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107 Lec 1 - 1 teammate-res EC 0N OMICS 10 JJ"th...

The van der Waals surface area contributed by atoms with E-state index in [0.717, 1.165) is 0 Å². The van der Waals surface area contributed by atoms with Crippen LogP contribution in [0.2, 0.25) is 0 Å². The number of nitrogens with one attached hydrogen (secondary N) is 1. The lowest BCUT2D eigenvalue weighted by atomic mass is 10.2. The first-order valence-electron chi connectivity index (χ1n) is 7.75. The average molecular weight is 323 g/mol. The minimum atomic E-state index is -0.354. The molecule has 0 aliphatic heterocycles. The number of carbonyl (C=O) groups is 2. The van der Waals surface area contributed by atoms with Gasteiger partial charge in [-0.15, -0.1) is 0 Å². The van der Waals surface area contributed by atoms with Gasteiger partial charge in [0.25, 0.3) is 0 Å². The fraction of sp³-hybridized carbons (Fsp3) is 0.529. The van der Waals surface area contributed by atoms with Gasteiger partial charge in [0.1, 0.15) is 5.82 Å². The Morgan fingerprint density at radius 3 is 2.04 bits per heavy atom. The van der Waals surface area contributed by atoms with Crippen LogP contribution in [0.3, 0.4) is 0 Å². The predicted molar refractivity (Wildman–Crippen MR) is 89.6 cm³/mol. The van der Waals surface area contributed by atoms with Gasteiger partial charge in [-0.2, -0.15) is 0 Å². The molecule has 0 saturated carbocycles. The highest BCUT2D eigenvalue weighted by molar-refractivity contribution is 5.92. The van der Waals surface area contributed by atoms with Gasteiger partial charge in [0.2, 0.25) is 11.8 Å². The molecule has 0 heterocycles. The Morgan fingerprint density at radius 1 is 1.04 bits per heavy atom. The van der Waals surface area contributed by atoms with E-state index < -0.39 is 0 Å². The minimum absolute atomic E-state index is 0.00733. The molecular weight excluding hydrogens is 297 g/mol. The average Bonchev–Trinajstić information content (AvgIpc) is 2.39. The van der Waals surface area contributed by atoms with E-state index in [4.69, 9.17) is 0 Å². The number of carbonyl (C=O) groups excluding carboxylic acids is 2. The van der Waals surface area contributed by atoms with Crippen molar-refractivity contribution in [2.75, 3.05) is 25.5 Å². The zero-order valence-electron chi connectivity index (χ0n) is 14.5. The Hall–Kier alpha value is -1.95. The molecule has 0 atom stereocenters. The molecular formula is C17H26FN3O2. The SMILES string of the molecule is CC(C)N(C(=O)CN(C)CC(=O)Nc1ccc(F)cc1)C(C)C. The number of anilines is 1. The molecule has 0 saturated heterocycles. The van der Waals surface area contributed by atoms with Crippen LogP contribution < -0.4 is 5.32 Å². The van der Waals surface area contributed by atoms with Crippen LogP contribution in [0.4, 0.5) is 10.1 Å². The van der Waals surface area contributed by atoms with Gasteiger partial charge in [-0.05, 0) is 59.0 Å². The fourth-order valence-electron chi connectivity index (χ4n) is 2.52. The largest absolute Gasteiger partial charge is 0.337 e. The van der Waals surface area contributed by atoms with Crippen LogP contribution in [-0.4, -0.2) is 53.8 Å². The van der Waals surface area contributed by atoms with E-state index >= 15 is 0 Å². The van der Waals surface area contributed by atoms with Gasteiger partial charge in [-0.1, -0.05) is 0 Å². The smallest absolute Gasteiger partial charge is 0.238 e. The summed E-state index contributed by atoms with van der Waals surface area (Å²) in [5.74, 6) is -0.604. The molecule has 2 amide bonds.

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Unformatted text preview: ' 1' teammate-res; EC 0N OMICS 10? JJ "th tea!" .3 JJ' JJJ Copyri gh t: 2'0 0.9 | . I PROFESSOR MURPHY i SET # l . . . I _ Monday, January 5, 2-009 5.. Prof M. gives .theA-i- only to students that _ have identified themselves to him as-potentia] A+ ANNOUNCEMENTS 1. Your grade will be determined by a midterm of 50 multiple choice questions worth 50 points—and a final worth 100 points. The final caters material introduced during the course after the midterm, and consists of 50 multiple choice qilestions and two essays Out ol'a choice of six. 2. Details of the grading system that will be used in- the class are contained in the course syllabus. 3. If you miss a class and nfis‘s-.getting_that day’s handouts, there will be .a file bucket-outside Prof. M’s olfice, Bunche 8248, with cupies of all handouts in it. If ProfM is not on campus, and if it is not there, there will be a sign givingthe times of'lhe next opportunity to get materials from it. 4. There will he 7 homework assignments during the course of the term. Homework is optional. Your grade for the course will be out of 108 points. Each homework, it well done, earns; a single bonus point. Homework could, thus, earn-a total of 7 points. This is a valuable-bonus given the course grading scale. You may repeat Homewofks ] and 2 as many times as you wish. Prof M. is-El-teen that you get the basic ideas involved. Grades given for this homework are “U Got it!” or “Redo”. You may NOT repeat Homeworkls #3 toil 7 which are graded on-a scale consistent with the course grade standards. A+ gets 1 point. A gets .8. A-JIH gets .7. B- }Cc+ gets .6 C gets .5 Such points are cumulated and then divided by .8. Each .8 earns a point on the 100 scale. We do not? round up in this process. ' GRADING SCALE -IIEIIEl-- -ummm . -nmmm mm - mum IRE-m annulus “mun “HIE ”nun Bonus points will be added to your E3“ score and your lirnal rade will be determined b’ those 5 ores. students during the course of “reform, so if you are working towards an A3 ask questions in class, attend office hours, ask questions in review sessions, etc. 6. There will be-ASUCLA Lecture. Notes for this class and these will be routinely available in the early afternoon of Mondays during the term, unless Prof M. announces otherwise. ‘7. Do read the description of Class Policies on your Syllabus-as Prof. M. does follow these policies. 8. Copies of the Book of Readings for this course are currently available in Ackerman. 9. Prof M, introduced the class to the little book of the renewned moral philosopher, Harry G. Frankfurt, Professor of Philosophy Emeritus at Princeton: 0:: Bullshit. As the term “bullshit” has- been used in philosophical dischurse , Prof M. feels free to use the term duringEcon 107. ll}. Marschak coiloqulm. Prof M. will routinely announce upcoming talks in-th'e 'Marschak colloquium series. The upcoming seminar is: January 16: John Bragin, Lecturer and Academic Coordinator, UCLA Human Complex Systems Program. Topic: “Cities as Complex Adaptive Sytems.” Where: Anderson, Entrepreneurs Hal] \3'“ floor,.Ro.om (1301. COVERAGE OF THE COURSE. The catalog entry for this course is 10'? History of Economic Thought. [4) Lecture. three hours. Requisite course 1 or 100. Survey of economic analysis from Grecian antiquity to the early 20" century. concentrating on the 13‘" and 19‘“ centuries; special attention to seleeted writers. includingAristotle, mercantilists. Physiocrats, Hume, Smith. Malthus. Ricardo. Marx. marginalists, and Marshal. This course description at. UCLA goes back unchanged to the postwar period. And it has implicit in it a particular view of the development of Economics. Basically-lines viewed, .by those teaching the course, that Adam Smith spelledbut the basic econo-e paradigm in his Wealth ofNah'ons, 1776.. It took to the end-an the nineteenth century to put that paradigm into mathematical form with Marshall doing that in partial equilibrium analysis ahd Walras-in general equilibrium analysis. The Greek contribution was minor, and for _ the most part the mercantilists were on the wrong track. investigations to-see'how lunch-of Nature they can explain with a particular pattetn. - ' AN ASSOCIATED CANON The. diagram .on the next page also includes a “canon” or a list of those considered to have made important contributions of the d'eveiopment of the paradigm [The photographs of these authors ‘ -are shown at the top and bottom of the paradigmin the diagram. on page 3.] A DIFFERENT FRAMEWORK Prof M. will cover "the. thought of most of the economists in thediagramon page 3. But he Would prefer to flame his discussion not in terms of standard paradigm He believes that he sh'onl study the natural history of economic-thinking and make conclusions ahoutthe program of thought from mt; study. Any-form o'l'sys'tematic' thinking that'was used to-atl'ectfigroup decision- malo'ng is worthy of our study. Ifas economists you and I are interested in. assembling a “hog- tools" that we will employ in our economic _‘ yses ofpresent issues,wewill hemore likelytoco ourselves to-the standard paradigm and canon. But Prof'M. is interested in why and how did economic thinking emerge, and wherein us its developments "atithe monien‘L- As history 11 aids itself what can we expect in'th'e development 0 the discipline. Thus his approach is more philosophical and sociological than technical but we certainly will talk about-the “hag irritants”. ***t At‘thiis point, MM; threw a paperback copy ' of Joseph Aiois Schnmpeter’s-z Emory ofii'coaomic Analysis on thefloor. It weigh§s"'3 pounds and so it landed With a thud. ' . ProfM. asked thedasa: f‘What happened then? There was uo’reply-from the class, so Pr'o'fM...sugg that they were observing grafity at work. ProiM. “Where did'we'get the’id'ea of gravity from?” . Student: “Newton” _ ' ' This illustrates that we have a context that explains falling objects to us'. This context tram hack-until 1687. People earlier on might have used the Arislofleian context that different objectshad a difiereut gem TI-IE REMEMBERED PRESENT. It Is-to-draw. attention to the-nature of present consd'ouSness, Ethel-Gerald 'M. Edelman in a lovely litfle book Wider than the sky, thepitenomenal gift of consciousness [Kale University Frets, 2004]-asserts that we all live in the “remembered present.” Out-fire senses'piclt' lip-signals for the world of external reality and our hraiusgirocess the signals whilehlending that information with past memories. W Footnote: Gerald Edelman is a Professor-at 'Scripps Research Institute, and received the Nobel Prize for Physiology J Medicine. He has lectured-at UCLA in the Marsch'alt Colloquium. This latter colloquium meets-on Friday afternoons in the Anderson School and .Proyides a steady flow of information about'ne‘w and exciting resenreh using mathematical and ' Statistical reassign: are interested in an academic career,makesm~eyouvisit oneofthecolloqtfia—they are very inspiring. % CONTEXTS It‘we reflect on the two examples. something happened, and we fidien put our experience ofits happeningintoone ofourpersonal contents to make semeof fie happening. Weiorm oursontexts over our flares as our education-as new information ' comes-to ustnnieutally organize, andesour- new THE BRAIN _ Edelman writes: “The human brain weighsahout three pounds. It's most prominent ' feature is the overlying wrinkled and convoluted structure knowsias the cerebral cortex. Which is. plainlyvisibleinpicturesoffliehrain...dffie cerebral cortex. here unfolded (make the gyri, its promsions,.and the sulci, it's deem, disappear it would have the wand thickness. of a large tahle napkin. It-woulii contain at lent 30 billion 1mm, or net-ye cells, and Imillion billion connections-or synapses. lfyou started counting ' these-synapsesright nowat themeeof'oneper second, you Wound finish counting them 32 mili'om years-hum no'wJ’ [pp. 15-6] Edelman continues'to point; out that COPYRIGHTED MATERIAL-DO NOT DUPLICATE mews nszfi'monio imdecmaimfluye cn' 1a .‘ranr - fie abordar Ias seesaw Brew-stem. hypothalamus, Con-elation In sebum, arrrrgdala', kiwi-nous. etc. "Me: Special vahleééaiteqor‘r l'nemfiry- ln'-'l'ron_tl.l. temporal, and ' padeta‘l mes Figure 12. Evolution aim—ode: commas. 'BEHERENOW BaokinthenfidfiflgfiofManflhis wife did a number‘ol' “comciousuess raising” 13w Rosa involved a ropes course-rappellln'g down j 150 cliff, crossings canyon-hungh-oma ropeand Film: Emmafld goingout-on a plank, gl-lillli%i;lfl roller, and zipping-down a slanting rope til-the . ' somelsorool below. Alsosilflngonlhetopsof j_ mountains. in contemplation. Allel- uweek ol'smh uerdses one’sexperienmdldseem more vivid. A tree wasfireallree.” ButmuseEdelmsufspMsle weresliilin'llle WWW” We-knewa treewheuwe'sowmm-llle-buswewmg__' home inpassedoihuuhidmweremembendwhzmey wm..MWenmmberedwemin(3-ififoruin,goiug south. _ Badmlly-our hodi'esreceivesignalsfmmthe Univmandourcoguifivesystmwfldiwe _ , mmaMmmmwmm-wmgmmke sanctum-presentm- governments with useful advice, but advice that also will foster-the interests of. cartel members. Audi'bec‘ause we have -a- set of Contexts, our behavior becomes more social and predictable. When you sit-in Rolfe 120.0, you do not work out your behavion-momeal by 1110an No one in the class, unfortul'lately, is going to get up and give us a brillia'litren‘dering of “Nana Dal-ma” or “Sah eiu' knabe eiu fosclein stelm”. We are not all going to recess to the nearest Ladies Lavatory to discuss ' ' what: Objama will douext. On your way to campus on a- has you do notsay'to the {male bus driver: ‘Mildreih pulli over and give me ten minute's tutoring on the calculus of variations.” Nor do we go over the the Chancellor’s residence to cadge two bucks for lunch. COGNITIVE STABILITIES. As individuals we also get exposed to the opinions, writings, lectures, theories, etc. of others, Thus contemporary economies hasfea paradigm-and a oauou as we have. seen. Thus when wea'tte'mpt-as individuals to understand any issue; that attempt will be-meai'ete'd‘ - by coute'irlsnnjd mgnitive slabitifies; All will be in a rememberellpreoent. | . End oflecture'ii****************m******'“** COPYRIGHTED MATERIlilj-DO NOT DUPLICATE Wednesday, January 7‘", 2009. In the last class we went over organizational matters and then introduced the concepts of | _ contexts, paradigms, and muons. I If we look at the University catalog, tbegdesu-ipdon of Economics 107' is: "Survey of economic analysis from Grecian antiquity to the early I concentrating on the 18ml and IlltJl centuries: special attention to selected writers, including Aristotle, mercantilists, Ph'ysiocl'als,-.Hume, Smith, Malthus, Marx, marginslists, and Marshall.” This is a fairly typical organization of Economics denies and textbooks. It is assumed that Adam Smith sketched .out the economics paradigm and that this got fleshed out in the 18" and 19* centuries. And the diagram on the preceding page in broadly accepted canon of development of economic thought. Wewill cover the syllabus, the implied paradigm and canon, but Proi M. wants to take a wider View of the development of economlc thought and analysis. He would like to fit this into the natural history of man in early times, and then look at the development of all forms of economic thinking within the canon and without. Today, we will do a very brief coverage of the natural history of the rise of economic thought-and analy-s, and then consider economic thinldng of the first humans. ll‘economic analysis truly started with Adam Snith, and If we consider the fact that the Earth was formed ina Big Bang 13.7 billion years ago plus or minus .2 billion, it took an extraordinarily long time for economic reasoning to emerge. Yet this is true of science-generally because economic analysis is part and parcel oi'the fise'ol'sdentificjthlnlcl-ng from the 11'“ century AD. onwards. _ Carl Sagan in the Dragons ofEden fits the development ofhuman phenomenon in terms of'ayear starting with the Big Bang. .On'the Saigon scal'e,_mos't human phenomenon occurred on December 31". Economics appears in the last ten seconds. Earth did not form until 4.5 ln’llion- years ago. Life in its most primitive form of cellsgdid not emerge until 4.0 billion years'ago- .8 billion years ago multi cellular lite emerged. In a recent article in Disc-ova,- November 2004, it wassnggested that human DNA can be traced back to sea'sponges. We think ofonr not sot-emote ancestors [on a time-scale of the'emeiggence oi our planet'to thepraent] as apes. But-we go back to sponges toot - 555-590-mlllion years 'aso [MYA] complex animal life 7-6 MYA A predecessor to. handpick; split away from chimps and bonnhoe. Recent research suggests thathnmans n-aoe backwards to sea sponges and then to original‘single oelied life, through orangutans -Pongopy'g_moeus - a large, long- arrned anthropoid ape that lives in trees and Is. found in Sumatraand Borneo.- 3.5 MYA Hominids emerged. - Footn 2.5.2.52; MYA nauseous-Bevan an..." stone tools. 11 the mannl’ of gig. A Hominids usefire. , A Hominids dis la the a ' symbolic thong;- y hillty to use ohm-och. . 15,000 YA Homo SapieIes Sapi'ens emerged in Africa and spread over the planet. Recent archaeological discoveries in China,_ithaa beenasserted.call liaisingle origin theoryinto guestion. Maybe HSS emerged independently Ill. Cluna ratherthan being part ofanAh-ican diaspora. Recent writers have suggested that the first humans spread act-om the globe-in ismalttdhoats and used'thekelpbedsthatare oca on the coasts of ' ' 11M indium m Inapr conhnents to A Somewhere around this. year glacial period ended. time, a 100,000 l ole.- lce cores extracted in' Greenland have shown a pa of glacial periods-of 100,000 years being succeed by periods of global warning gnome years. 1111510! acne-400,000 years of evidence. Games of this _ patternloonld be due to [11 the physics crate Snn. ‘ There I a centuries-old speculation thatsun spots affect _ I agriculture of theEarth. [2] Additionally the physics-of the rotation of our galaxy could contribute to the pattern. [3] Finally, fliephyfiu of the 'whcle heavenly system could interact-with [1] and {21 to set_ up a 100,900i10.000 year pattern. Prof Mi commuted'on thiS: don’t be [mprmd byaredlord olamillion years. We hayethis incredibly huge nni-vdrse which has had an incredibly long history, so a million years-is a tiny unit. Cnrrently,.ongoing_r‘eie§rch at the south Pole is attempting to sink ice cares that will . provide record for the last when years Some scientists currently at the South Pole even b eve that glaciers will reach down to San Franci by mid-century. [SourcezProt M.’s eldest son whoi as been working at the South Pole for three per-10' t at Succee' 'e". e'previo'us lee Age.- H’UNTER GATHERER‘S: From the emergence of Home Sapierts' Sapiensis until the end of'the last Great Ice Age some 1] TYA, the typical mode of production was hunting and gathering. Below is anartist's depiction of a hunting party 11 TYA in Wyoming. Which'appear'ed in an issue of National Geographic. This-is a careful and accurate depich'on given our present'knowle‘dge of this lime period. The members of the party clearly are part of an economic system albeit 'a very simple and Buy one. All four distinguishing characteristics of an economic system. are present. _ [1] HOW TO PRODUCE. The band of hunters-are in hunter-galherer hand - wally about 15-20 persons in size. They belonged to a kinship g'roap perhaps-of an average size-of 140. But the kinship group only met occasionally during theyear for reasons of trade, social interaction, and_ thromouies. Sud: hands were also engaged in gathering. The evidence seems to suggest that the division of labor was that males-hunted and gathered but the females of the hand largely gathered. After all, the females had children to earéfor. There seems to be growing evidence that the domestication ol’ m1d plants came pfinnrflyby female innm'fion. Femaleswifla' young to bring up bad a strong Interest in refl'ueing.t.he-siz;e..of the search patterns ol' hands. Of course, the small hands would also possess technoIOgiasofieool-dng, preservation of food,-mldng use othid'es, horns, etc. and making weapons. COPYRIGHTED MA ERIAL—DO NOT DUPLICATE ==.I_-:-.,-.-- in a wonderful book Paul Scabright has this to say: i “Our everyday life is much stranger then we imagine, and rests on fragile foundations. This is the startling message of the-evolutionary history of humankind. Our "teeming, | industrialized networked eiistcnce is. not soro‘e gradual and inevitable outcomc of human dedelopment over millions of years. Instead we owe it to an extraordinary .experiment"isunched a mere ten thousand years ago. No one could have predicted this experiment from observing the course of our previous evolution, but it would forever change the- character oi life on our planet. For around that time, after the end of the last iceiage, one of the most aggressive and elusive bandit species in the entire animal kingdom began to settle down. It was one ol’ the great apes — a rinse coitsin of ' chimpanzees and bonobos, and a tricky survivor of the extinctions that had wipes out several other promising branches of the chimpanzee family. . Like _ the chimpanzee it was. violent, mobile, intensely suspicious oi strangers, and used to I hunting and lighting in close bands of relatives. Yet now, instead of rangiagl'ra search of iood, it began to. keep herds and grow crops,.storiug them in settlements that limited ,the ape’s mobility and exposed it to the attentions of the very strangers it had hitherto fought. or tied. Width a_ few hundred generations - barely a pause for breath in evolutionary time — it had formed social organizations of startling compleaity. Not just village settlements hut cities, armies, empires, corporations, nation states, politial movements, humanitarian organizations, even interact comniunides. sze same shy, murderous ape. that had avoided strangers through its evolutionary history was now living. working and moving - amonut complete strangers in their: millions."F Tire Company ofS’nangers, in]. Seubright_ further notes: .“Some tiiueinthe-la'st twobundredthousand-yaaraaraonm-Ieriesel‘ changes, minuscule to geneticists, east in the space of cultural potential, occurred to maltebuman beings capable of abstract, symbolic thought and communication. Thi changes must have occurred before the. last common ancestor ofhumau beings alive today. This implies that they occurred at least 140,000yearsago. _ TV. 1 . . , _ Footnote: If you want to read a great book on the pumping up in size of the hominid brain which led to the emergence oi’homo sopiens repress, rend Calvin, Ascent ofMiad .... These capabilities seem to have made a move _ toward agriculture and settlement possible once the envir omental conditious'becamefavorable, after the old] oi'the last ice age. Footnhte: Here are two necessary conditions— the pum ng up of the brain so that home supine: sopi s- emerged, and then the end of the Ice Age, 'that to besatislied before economic complelity - ' adva _ ced. Currently there-is some debate about ' just that IceAge ended. Could human econ c activity actually have accelerated that? Wee rselves may he near-to, experiencinga ret'urd of glaciation. And again it is controversial whet er human activities are affecting. the speed of this. pp these latter two topics see Hans Blij, it’ll)- (ii'eogrupby Matters. lodged, the)“: that agriculture ms ingé ndend_‘g invented or least even rim II'I' dose intends, I'll dig . spurts oflhe world snggnrs it was morethon ponfldlcitmojveven hnrebeen insanely infinite.”- |p. 3, ProtM’s italics and underlie] THE rROBLEM OF TRUST. Paul lSeabright points to a central" Issue in the development of economic complexity.ln orderlior complex economic systems to work, trust has to: he built up among members- oftlle system. We aliall see shortly how this came about. THE LMERGENCE OF AGRICULTU...